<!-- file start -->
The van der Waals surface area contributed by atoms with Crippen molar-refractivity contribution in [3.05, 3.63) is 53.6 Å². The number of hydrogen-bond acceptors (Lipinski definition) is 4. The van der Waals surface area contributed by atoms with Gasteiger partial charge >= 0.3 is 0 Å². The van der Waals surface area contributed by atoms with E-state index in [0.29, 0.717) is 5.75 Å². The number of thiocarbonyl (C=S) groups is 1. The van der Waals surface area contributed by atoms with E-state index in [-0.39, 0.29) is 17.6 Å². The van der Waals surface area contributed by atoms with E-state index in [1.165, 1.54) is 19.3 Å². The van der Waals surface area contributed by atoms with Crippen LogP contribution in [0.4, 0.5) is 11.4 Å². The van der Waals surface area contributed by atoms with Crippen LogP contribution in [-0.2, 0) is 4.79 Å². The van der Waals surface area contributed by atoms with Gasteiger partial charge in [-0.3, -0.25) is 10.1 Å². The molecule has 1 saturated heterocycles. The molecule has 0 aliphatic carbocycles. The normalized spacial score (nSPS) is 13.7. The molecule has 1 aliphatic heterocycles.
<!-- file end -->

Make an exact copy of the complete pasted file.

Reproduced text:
The van der Waals surface area contributed by atoms with Crippen molar-refractivity contribution in [3.05, 3.63) is 53.6 Å². The number of hydrogen-bond acceptors (Lipinski definition) is 4. The van der Waals surface area contributed by atoms with Gasteiger partial charge >= 0.3 is 0 Å². The van der Waals surface area contributed by atoms with E-state index in [0.29, 0.717) is 5.75 Å². The number of thiocarbonyl (C=S) groups is 1. The van der Waals surface area contributed by atoms with E-state index in [-0.39, 0.29) is 17.6 Å². The van der Waals surface area contributed by atoms with E-state index in [1.165, 1.54) is 19.3 Å². The van der Waals surface area contributed by atoms with Crippen LogP contribution in [0.4, 0.5) is 11.4 Å². The van der Waals surface area contributed by atoms with Crippen LogP contribution in [-0.2, 0) is 4.79 Å². The van der Waals surface area contributed by atoms with Gasteiger partial charge in [-0.3, -0.25) is 10.1 Å². The molecule has 1 saturated heterocycles. The molecule has 0 aliphatic carbocycles. The normalized spacial score (nSPS) is 13.7. The molecule has 1 aliphatic heterocycles.